When no hydrogen (gas to be detected) is present in gases which have been allowed into the gas detection chamber 35 (see FIG. 4), or air which is in the cabin of the vehicle (see FIG. 1), the bridge circuits are kept in a well-balanced condition, so as to satisfy the equation: R1×R4=R2×R3, and the outputs of the reference measurement circuit 65A and the regular-use measurement circuit 65B are zero. On the other hand, when hydrogen is present in the gases or air, hydrogen in contact with the catalyst 51 b of the sensing element 51 burns, and the heat of combustion causes the temperature of the coil-shaped wire 51 a to rise, which in turn increases the resistance value R4; however, hydrogen in contact with the temperature compensated element 52, in contrast, fails to burn, and thus the resistance value R3 remains unchanged. As a result, the bridge circuits become unbalanced, and voltages that vary according to the increased concentration of hydrogen are applied to the measurement circuits 65A and 65B, respectively, for measurement.

The measured values of the voltage are output from the measurement circuits 65A and 65B to a deterioration determination unit 66 and an output switch unit 67.

The deterioration determination unit 66 is provided to make a determination as to whether the reference sensing element 50A and/or the regular-use sensing element 50B become deteriorated, by comparing the measured value resulting from detection of the reference sensing element 50A and the measured value resulting from detection of the regular-use sensing element 50B with each other (relative diagnosis), or by comparing the measured value resulting from detection of the reference sensing element 50A and the measured value resulting from detection of the regular-use sensing element 50B independently with a first predetermined reference value and a second predetermined reference value, respectively (absolute diagnosis), as will be described later. The diagnosis results are output to the output switch unit 67, an energization instruction unit 69, and the alarm unit 14.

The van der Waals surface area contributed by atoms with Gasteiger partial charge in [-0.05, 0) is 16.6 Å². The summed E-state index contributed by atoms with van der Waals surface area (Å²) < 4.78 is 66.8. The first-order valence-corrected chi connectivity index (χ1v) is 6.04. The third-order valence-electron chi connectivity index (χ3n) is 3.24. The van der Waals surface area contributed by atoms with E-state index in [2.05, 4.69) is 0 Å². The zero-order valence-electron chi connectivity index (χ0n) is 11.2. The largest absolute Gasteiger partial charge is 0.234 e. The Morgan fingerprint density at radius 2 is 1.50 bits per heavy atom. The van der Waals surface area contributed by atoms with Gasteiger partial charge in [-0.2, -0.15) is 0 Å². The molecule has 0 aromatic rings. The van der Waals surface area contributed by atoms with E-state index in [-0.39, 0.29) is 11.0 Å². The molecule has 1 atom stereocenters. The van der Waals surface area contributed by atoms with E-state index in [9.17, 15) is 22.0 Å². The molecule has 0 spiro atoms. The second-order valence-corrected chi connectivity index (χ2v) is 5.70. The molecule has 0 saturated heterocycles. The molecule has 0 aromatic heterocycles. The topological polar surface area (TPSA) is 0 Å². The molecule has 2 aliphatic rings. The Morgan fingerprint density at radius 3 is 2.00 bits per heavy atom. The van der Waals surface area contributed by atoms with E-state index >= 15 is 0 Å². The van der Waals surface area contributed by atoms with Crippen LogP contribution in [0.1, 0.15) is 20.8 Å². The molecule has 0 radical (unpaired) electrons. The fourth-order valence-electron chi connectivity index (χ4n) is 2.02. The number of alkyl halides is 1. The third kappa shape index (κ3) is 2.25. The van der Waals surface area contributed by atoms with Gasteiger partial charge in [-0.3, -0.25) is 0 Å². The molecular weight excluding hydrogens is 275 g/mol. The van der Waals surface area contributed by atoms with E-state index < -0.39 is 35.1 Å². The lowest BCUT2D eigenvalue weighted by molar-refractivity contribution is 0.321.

The output switch unit 67 determines which is to be output, the measured value resulting from detection of the reference sensing element 50A or the measured value resulting from detection of the regular-use sensing element 50B, by using the diagnosis results received from the deterioration determination unit 66, and outputs the one of the values which it has determined to an output circuit 68. Supposing, for example, the output switch unit 67 receives the diagnosis results indicative of deterioration of the regular-use sensing element 50B from the deterioration determination unit 66, the output switch unit 67 switches the output value (the measured value to be output to the output circuit 68) from the value resulting from detection of the regular-use sensing element 50B to the value resulting from detection of the reference sensing element 50A.

The output circuit 68 receives the measured value that has been determined by the output switch unit 67, and outputs the same to the control unit 12, which in turn calculates a concentration of hydrogen based on a map or the like having the concentrations of hydrogen established for all possible values of the voltage to be measured.

The arithmetic section of the circuit as shown in FIG. 6 further includes a voltage controller 70A and a voltage controller 70B. The voltage controller 70A is provided between the reference sensing element 50A and a reference voltage generation circuit 64; the voltage controller 70B is provided between the regular-use sensing element 50B and the reference voltage generation circuit 64. The voltage controllers 70A and 70B are adapted to regulate voltages applied to the sensing elements 50A and 50B, respectively, based upon control instructions received from the energization instruction unit 69.